What I learned being a one-armed paper hanger

Growing up, my family often used the expression, “I’m busier than a one-armed paper hanger. ” Maybe that’s because I come from a family oKaren & Castf wallpaper hangers. I’m not sure. I  never truly understood that expression until I broke my left arm a couple ofmonths ago. Being a lefty and having a broken arm has taught me many lessons that I was just too stubborn to learn any other way.

As a self-professed control freak, I’ve had relinquish control of many things and ask for assistance with even the simplest of tasks. For example, one day I was in my house and I couldn’t get a pickle jar open. It may sound ridiculous, but not being able to do these minor tasks has been very frustrating.

But I have learned several lessons that I think will serve me well, even after I get my cast off.

1) Where there’s a will there’s a way — Although I was never able to fully figure out how to open a pickle jar by myself, I have learned how to do many other every day tasks in unique ways that I never would have thought of otherwise. For example, I’ve learned how to use dictation on my laptop so I can write blogs, Facebook posts etc.

2) Sometimes you need to ask for help —  After a number of mishaps including a broken bottle of wine, I learned that it’s ok to ask for help. In fact, sometimes it necessary. I try to do as much as I can, but I’ve learned it’s ok to ask for help. However, if you do, you have to do #3.

3) Sometimes you can’t be in charge — I have a had to allow other people to drive me while I calmly sit in the passenger seat trying not to tell them how to drive. This might sound easy for some of you, but for me this has been a challenging tasks that has taught me to relinquish control and to be patient. AI have also learned that other people have ways of doing things that are not necessarily wrong, they’re just different from your way.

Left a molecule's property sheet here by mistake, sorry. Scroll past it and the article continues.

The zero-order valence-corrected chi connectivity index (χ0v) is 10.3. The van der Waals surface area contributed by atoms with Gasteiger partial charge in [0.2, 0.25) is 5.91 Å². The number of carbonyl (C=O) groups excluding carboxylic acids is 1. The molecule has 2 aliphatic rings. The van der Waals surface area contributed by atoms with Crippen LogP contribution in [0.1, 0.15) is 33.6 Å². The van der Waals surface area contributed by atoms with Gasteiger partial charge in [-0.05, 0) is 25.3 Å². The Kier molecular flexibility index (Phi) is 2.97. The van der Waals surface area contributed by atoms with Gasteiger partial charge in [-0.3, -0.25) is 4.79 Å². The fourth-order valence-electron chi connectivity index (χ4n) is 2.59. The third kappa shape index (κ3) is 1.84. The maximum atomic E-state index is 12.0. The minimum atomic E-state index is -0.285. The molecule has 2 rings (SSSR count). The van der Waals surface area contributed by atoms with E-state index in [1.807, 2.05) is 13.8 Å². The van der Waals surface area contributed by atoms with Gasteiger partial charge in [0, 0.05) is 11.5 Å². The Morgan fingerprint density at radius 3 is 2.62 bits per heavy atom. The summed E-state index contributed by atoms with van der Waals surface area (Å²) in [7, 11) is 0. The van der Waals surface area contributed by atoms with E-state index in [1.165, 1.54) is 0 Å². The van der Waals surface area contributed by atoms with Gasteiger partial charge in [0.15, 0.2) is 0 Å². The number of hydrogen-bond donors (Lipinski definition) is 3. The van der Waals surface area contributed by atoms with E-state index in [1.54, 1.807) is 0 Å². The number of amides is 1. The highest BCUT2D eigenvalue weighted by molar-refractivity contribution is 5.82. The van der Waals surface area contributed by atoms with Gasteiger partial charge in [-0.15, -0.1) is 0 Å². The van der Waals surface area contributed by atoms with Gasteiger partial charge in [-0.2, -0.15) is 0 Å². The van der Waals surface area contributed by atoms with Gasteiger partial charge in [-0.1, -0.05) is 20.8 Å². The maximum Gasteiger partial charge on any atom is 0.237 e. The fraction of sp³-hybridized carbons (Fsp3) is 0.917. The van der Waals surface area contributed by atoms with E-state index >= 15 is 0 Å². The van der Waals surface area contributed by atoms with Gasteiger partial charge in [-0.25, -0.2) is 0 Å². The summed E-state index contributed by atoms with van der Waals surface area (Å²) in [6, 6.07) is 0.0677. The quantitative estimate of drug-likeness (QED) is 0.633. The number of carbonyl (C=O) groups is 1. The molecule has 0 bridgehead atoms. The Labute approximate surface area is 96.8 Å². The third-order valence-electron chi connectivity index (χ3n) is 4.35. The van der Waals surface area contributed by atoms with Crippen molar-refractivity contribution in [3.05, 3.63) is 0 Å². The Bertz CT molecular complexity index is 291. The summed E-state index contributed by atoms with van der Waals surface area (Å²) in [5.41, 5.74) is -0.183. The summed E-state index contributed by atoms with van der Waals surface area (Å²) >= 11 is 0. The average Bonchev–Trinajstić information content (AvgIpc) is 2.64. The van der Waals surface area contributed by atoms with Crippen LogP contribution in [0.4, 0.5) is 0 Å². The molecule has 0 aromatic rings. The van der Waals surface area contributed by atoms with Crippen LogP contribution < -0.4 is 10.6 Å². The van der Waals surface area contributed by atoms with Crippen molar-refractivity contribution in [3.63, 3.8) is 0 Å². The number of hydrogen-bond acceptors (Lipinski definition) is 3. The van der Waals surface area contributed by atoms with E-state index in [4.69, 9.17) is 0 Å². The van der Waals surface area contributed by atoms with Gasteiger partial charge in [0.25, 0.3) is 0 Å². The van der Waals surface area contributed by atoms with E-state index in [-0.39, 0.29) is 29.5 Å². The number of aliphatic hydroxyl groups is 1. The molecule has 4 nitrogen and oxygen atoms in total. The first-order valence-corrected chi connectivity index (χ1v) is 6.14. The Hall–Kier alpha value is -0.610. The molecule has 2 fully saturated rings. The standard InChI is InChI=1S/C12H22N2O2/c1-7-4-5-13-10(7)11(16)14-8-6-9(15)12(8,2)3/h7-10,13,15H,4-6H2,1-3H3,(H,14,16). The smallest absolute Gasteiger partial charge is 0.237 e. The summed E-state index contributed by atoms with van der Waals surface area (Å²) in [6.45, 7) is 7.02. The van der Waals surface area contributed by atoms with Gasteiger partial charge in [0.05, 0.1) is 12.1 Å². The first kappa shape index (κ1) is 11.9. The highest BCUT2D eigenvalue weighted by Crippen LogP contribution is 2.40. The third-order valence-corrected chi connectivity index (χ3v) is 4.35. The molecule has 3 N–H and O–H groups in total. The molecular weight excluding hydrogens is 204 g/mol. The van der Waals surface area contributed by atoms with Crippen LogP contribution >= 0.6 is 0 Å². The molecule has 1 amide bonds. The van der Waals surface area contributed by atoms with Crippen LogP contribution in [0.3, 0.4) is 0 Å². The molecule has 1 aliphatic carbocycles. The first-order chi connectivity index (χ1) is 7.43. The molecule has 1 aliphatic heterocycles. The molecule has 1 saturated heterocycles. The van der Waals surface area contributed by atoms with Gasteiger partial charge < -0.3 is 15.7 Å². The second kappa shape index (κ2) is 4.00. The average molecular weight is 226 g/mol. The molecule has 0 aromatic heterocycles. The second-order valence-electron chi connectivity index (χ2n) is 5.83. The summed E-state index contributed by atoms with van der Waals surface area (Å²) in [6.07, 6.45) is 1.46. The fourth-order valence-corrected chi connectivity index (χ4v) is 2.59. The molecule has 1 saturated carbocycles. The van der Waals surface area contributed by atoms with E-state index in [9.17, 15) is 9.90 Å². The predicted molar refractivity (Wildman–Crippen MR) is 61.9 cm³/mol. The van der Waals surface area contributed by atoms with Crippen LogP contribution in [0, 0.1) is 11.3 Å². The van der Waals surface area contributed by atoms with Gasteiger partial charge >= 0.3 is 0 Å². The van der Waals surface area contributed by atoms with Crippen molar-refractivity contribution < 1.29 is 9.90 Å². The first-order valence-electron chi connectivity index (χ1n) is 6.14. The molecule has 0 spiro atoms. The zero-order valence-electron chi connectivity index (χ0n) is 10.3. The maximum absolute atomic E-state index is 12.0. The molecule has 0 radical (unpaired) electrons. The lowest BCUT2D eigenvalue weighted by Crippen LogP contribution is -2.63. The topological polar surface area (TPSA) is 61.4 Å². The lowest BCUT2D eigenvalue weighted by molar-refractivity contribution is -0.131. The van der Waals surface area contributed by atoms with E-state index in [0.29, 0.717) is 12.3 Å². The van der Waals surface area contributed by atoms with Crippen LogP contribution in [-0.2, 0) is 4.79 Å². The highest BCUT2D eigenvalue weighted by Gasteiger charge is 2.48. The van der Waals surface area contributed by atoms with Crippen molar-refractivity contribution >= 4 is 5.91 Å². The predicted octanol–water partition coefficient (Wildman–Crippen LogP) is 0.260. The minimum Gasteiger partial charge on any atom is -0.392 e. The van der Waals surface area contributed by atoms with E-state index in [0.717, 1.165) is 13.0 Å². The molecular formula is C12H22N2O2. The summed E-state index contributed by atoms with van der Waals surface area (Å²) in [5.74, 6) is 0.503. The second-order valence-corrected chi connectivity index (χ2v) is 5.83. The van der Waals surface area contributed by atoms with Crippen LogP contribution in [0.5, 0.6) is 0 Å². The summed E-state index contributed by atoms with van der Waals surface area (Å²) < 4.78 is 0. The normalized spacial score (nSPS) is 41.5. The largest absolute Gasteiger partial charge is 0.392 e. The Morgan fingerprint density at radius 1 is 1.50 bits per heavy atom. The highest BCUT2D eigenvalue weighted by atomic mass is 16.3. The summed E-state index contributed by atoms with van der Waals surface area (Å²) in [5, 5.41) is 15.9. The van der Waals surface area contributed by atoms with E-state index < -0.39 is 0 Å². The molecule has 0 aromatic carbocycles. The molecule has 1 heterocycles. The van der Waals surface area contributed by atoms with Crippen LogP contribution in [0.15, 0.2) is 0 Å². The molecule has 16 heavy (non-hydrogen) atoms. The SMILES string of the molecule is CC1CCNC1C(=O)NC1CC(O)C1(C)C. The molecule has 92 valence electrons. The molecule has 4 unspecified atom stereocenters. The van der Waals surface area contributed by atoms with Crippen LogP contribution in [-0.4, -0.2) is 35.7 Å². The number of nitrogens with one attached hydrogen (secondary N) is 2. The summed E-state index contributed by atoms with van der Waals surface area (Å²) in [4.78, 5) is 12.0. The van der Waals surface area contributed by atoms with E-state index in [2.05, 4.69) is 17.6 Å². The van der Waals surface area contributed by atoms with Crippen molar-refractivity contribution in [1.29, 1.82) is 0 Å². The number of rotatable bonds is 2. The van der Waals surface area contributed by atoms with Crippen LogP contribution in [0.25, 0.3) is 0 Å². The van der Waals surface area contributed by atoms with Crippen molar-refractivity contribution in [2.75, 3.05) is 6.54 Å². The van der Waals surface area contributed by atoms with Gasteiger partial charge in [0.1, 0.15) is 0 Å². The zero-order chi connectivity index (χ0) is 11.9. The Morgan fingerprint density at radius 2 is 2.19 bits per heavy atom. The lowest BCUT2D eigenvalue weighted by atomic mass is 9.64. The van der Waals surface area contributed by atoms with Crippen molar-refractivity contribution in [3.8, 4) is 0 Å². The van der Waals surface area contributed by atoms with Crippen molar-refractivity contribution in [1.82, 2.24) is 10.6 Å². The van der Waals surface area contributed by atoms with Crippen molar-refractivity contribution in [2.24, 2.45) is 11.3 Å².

4) Slow down — Putting on my shoes and tying the laces can take upwards of 20 minutes. Getting dressed and brushing my hair, 45 minutes to an hour. Everything takes so much longer than I want it to. I have had to become a student in the art of patience. This lesson has been the most difficult.

My cast is coming off in a few weeks and I know there will be many months of physical therapy. I can’t say I have enjoyed the experience; however, the lessons I learned have been invaluable and will make a difference in my life moving forward.

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